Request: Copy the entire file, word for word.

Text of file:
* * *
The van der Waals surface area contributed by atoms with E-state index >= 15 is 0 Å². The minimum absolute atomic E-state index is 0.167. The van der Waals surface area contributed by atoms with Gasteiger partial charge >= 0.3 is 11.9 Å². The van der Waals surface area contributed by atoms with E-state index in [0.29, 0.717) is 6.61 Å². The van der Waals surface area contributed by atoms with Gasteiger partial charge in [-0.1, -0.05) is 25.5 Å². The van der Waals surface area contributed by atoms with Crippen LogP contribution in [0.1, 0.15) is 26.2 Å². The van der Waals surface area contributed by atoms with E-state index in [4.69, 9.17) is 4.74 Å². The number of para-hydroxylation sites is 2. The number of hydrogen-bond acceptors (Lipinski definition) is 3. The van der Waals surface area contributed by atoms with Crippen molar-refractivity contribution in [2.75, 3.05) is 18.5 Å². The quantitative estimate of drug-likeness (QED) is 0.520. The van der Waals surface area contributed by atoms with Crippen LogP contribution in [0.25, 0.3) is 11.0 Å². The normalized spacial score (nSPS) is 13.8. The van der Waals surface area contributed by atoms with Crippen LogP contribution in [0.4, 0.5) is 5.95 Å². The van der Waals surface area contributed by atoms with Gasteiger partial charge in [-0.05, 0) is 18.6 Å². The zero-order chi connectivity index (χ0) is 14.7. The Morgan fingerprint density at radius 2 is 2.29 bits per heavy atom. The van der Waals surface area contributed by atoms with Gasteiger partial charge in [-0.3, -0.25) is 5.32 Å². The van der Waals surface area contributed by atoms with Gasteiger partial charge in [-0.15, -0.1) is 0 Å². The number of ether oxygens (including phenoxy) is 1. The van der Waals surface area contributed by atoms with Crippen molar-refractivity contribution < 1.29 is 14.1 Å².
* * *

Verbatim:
The van der Waals surface area contributed by atoms with E-state index >= 15 is 0 Å². The minimum absolute atomic E-state index is 0.167. The van der Waals surface area contributed by atoms with Gasteiger partial charge >= 0.3 is 11.9 Å². The van der Waals surface area contributed by atoms with E-state index in [0.29, 0.717) is 6.61 Å². The van der Waals surface area contributed by atoms with Gasteiger partial charge in [-0.1, -0.05) is 25.5 Å². The van der Waals surface area contributed by atoms with Crippen LogP contribution in [0.1, 0.15) is 26.2 Å². The van der Waals surface area contributed by atoms with E-state index in [4.69, 9.17) is 4.74 Å². The number of para-hydroxylation sites is 2. The number of hydrogen-bond acceptors (Lipinski definition) is 3. The van der Waals surface area contributed by atoms with Crippen molar-refractivity contribution in [2.75, 3.05) is 18.5 Å². The quantitative estimate of drug-likeness (QED) is 0.520. The van der Waals surface area contributed by atoms with Crippen LogP contribution in [0.25, 0.3) is 11.0 Å². The normalized spacial score (nSPS) is 13.8. The van der Waals surface area contributed by atoms with Crippen LogP contribution in [0.4, 0.5) is 5.95 Å². The van der Waals surface area contributed by atoms with Gasteiger partial charge in [-0.05, 0) is 18.6 Å². The zero-order chi connectivity index (χ0) is 14.7. The Morgan fingerprint density at radius 2 is 2.29 bits per heavy atom. The van der Waals surface area contributed by atoms with Gasteiger partial charge in [-0.3, -0.25) is 5.32 Å². The van der Waals surface area contributed by atoms with Gasteiger partial charge in [-0.15, -0.1) is 0 Å². The number of ether oxygens (including phenoxy) is 1. The van der Waals surface area contributed by atoms with Crippen molar-refractivity contribution < 1.29 is 14.1 Å².